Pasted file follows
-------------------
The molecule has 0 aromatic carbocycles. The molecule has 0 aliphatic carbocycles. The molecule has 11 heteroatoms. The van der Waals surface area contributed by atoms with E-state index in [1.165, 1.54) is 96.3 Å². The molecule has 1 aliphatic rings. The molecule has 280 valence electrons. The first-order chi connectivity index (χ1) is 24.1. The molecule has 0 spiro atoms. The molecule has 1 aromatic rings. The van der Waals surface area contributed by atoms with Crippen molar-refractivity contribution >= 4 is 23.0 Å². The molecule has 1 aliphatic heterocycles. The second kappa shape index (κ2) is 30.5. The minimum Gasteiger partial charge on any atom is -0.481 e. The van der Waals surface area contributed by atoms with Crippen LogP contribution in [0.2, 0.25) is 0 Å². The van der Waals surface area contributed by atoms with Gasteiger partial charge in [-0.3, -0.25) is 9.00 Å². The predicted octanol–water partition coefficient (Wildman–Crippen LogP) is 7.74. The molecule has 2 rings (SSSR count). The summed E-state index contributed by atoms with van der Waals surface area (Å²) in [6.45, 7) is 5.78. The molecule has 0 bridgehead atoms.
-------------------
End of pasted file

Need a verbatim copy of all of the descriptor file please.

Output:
The molecule has 0 aromatic carbocycles. The molecule has 0 aliphatic carbocycles. The molecule has 11 heteroatoms. The van der Waals surface area contributed by atoms with E-state index in [1.165, 1.54) is 96.3 Å². The molecule has 1 aliphatic rings. The molecule has 280 valence electrons. The first-order chi connectivity index (χ1) is 24.1. The molecule has 0 spiro atoms. The molecule has 1 aromatic rings. The van der Waals surface area contributed by atoms with Crippen molar-refractivity contribution >= 4 is 23.0 Å². The molecule has 1 aliphatic heterocycles. The second kappa shape index (κ2) is 30.5. The minimum Gasteiger partial charge on any atom is -0.481 e. The van der Waals surface area contributed by atoms with Crippen LogP contribution in [0.2, 0.25) is 0 Å². The van der Waals surface area contributed by atoms with Gasteiger partial charge in [-0.3, -0.25) is 9.00 Å². The predicted octanol–water partition coefficient (Wildman–Crippen LogP) is 7.74. The molecule has 2 rings (SSSR count). The summed E-state index contributed by atoms with van der Waals surface area (Å²) in [6.45, 7) is 5.78. The molecule has 0 bridgehead atoms.